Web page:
On the subject of leaky abstractions, to get the maximum value out of your underlying hardware, particularly with things such as the SQL 2012 optimizer batch mode, it helps if you can turn hyper threading off, so that L2 cache lines are not split between threads. I would presume that most cloud vendors have hyper threading turned on. Another very interesting point concerns cloud vendors that provision their services as PaaS as opposed to IaaS. Specifically, if the services you have bought jump from one server to another, your end users may get the perception that your software / service / platform has slowed down due to the server processors across the vendors data centres being of varying specs.

    Having exclusive use of L2 shared caches and multi tennancy environments is yet another point, along with context switching and at a guess read aheads performed by the storage subsystem.

    Regards,

    Chris

    • Thomas Kejser
      May 2, 2012 at 15:13

      Hi Chris

      With regards to hyperthreading: I dont think turning it off should be a blanket guidance. I very much think the verdict is still out on that. Hyperthreads share a common L2 cache and if you can co-locate work that need the same cache lines there, it can provide a large benefit. Of course, this requires both the operating system, the database and more importantly, the code you run on it to be HT aware – this is a HARD problem.

      Readahead is indeed another issue. By sharing, you can quickly turn a nice sequential workload into a fully random one. But perhaps this will matter less in these NAND days. One could even argue that Readahead at the I/O level can lead to performance degradation in some scenarios (since you may be fetching things you dont need). There is an interesting, structurally similar, concern about memory prefetching to think about too when sharing

      • May 2, 2012 at 15:24

        Ah !, I’ve posted twice because I thought my initial comment had been lost. Regarding the splitting of the L2 cache, my understanding was that because the optimizer’s batch mode uses this to cache data being passed between execution plan tasks, it was a good idea not to split this. I’m not saying this should be blanket advice to used across the board.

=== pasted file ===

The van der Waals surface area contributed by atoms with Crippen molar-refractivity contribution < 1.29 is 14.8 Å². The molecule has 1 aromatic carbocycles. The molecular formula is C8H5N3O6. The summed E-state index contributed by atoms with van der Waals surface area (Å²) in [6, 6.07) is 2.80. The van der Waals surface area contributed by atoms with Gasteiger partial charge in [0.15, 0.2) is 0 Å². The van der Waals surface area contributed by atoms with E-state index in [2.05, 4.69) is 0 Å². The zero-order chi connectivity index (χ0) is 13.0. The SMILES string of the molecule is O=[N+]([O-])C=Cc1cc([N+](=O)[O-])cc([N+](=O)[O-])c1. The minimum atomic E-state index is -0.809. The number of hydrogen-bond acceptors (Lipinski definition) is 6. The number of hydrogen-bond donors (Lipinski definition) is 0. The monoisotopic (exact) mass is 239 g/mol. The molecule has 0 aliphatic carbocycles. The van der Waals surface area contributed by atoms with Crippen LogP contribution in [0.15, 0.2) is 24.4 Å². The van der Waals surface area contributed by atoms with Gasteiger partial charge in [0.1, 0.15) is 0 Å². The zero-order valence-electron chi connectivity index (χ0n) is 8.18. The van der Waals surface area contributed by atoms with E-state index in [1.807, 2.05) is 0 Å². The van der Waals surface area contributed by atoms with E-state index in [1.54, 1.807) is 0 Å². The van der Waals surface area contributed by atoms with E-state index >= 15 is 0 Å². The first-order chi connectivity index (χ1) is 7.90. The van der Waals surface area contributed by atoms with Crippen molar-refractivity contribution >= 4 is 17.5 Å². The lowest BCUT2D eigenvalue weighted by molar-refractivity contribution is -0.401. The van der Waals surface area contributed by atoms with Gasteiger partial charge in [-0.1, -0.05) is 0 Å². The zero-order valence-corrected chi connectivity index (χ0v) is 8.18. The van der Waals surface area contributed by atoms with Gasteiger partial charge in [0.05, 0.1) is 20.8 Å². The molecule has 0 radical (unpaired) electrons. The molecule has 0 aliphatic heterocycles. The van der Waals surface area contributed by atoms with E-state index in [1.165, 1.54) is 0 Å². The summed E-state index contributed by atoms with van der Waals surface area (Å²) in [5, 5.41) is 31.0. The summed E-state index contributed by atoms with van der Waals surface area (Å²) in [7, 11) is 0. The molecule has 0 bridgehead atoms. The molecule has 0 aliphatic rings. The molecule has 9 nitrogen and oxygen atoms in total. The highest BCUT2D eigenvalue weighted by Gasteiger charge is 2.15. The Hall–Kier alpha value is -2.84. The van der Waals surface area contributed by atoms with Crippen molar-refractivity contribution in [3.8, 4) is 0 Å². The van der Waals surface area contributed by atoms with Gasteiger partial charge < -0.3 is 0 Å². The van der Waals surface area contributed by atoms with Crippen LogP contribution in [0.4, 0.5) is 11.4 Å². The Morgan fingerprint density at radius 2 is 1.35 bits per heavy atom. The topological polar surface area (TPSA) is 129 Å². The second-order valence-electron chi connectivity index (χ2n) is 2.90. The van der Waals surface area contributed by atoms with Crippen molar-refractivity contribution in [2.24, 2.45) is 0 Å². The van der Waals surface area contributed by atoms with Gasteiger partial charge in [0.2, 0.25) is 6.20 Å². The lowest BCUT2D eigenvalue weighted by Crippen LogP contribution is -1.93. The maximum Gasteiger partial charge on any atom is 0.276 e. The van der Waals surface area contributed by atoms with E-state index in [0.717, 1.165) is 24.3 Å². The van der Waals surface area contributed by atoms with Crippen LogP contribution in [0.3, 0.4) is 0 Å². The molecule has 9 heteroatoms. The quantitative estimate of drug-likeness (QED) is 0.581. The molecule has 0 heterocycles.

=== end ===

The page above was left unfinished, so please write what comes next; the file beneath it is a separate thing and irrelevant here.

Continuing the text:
There certainly seems to be a lot of issues around shared tenancy cloud infrastructures that a lot of people may not be aware of up front.

  2. May 2, 2012 at 14:10

    Hi Thomas,

    This is another very interesting blog post. The issue of abstraction comes to the fore with things around exclusive use of the L2 cache in shared tenancy environments, whether hyper threading is turned on, context switching and you your services jumping from one server to another, the point being that the processors specs are unlikely to be the same across all the vendors data centres.

    Regards,

    Chris

    • Thomas Kejser
      May 2, 2012 at 15:17

      Chris, it is an interesting angle to tihnk of what it means that data center vendors have different machine specs. It begs the question: Should the Cloud fabric expose the underlying architecture (so your code can react accordingly) or hide the CPU architecture from you. I dont think the “abstraction at all cost” is always a good idea and this raises some interesting debates on proper PaaS and SaaS strategies on top of cloud infrastructure.

      The big question becomes: WHICH abstraction will you host and how leaky will you make it (because it WILL leak).

  3. May 2, 2012 at 15:49

    As chip makes hit the limits of the Moore’s law curve, they may come up with more exotic architectures to squeeze the last few drops of juice out of it, in which case the disparity between different processors in the data centre may become more pronounced. In the here and now AMD and Intel have completely contrasting approaches to threading with their module and hyper threading based designs.

    • Thomas Kejser
      May 2, 2012 at 19:13

      That is indeed a worry (or opportunity, depending on how you see it). It is a very open problem with a lot of variables, something I look forward to following closely in the future.

  1. May 6, 2012 at 15:34
  2. May 6, 2012 at 16:14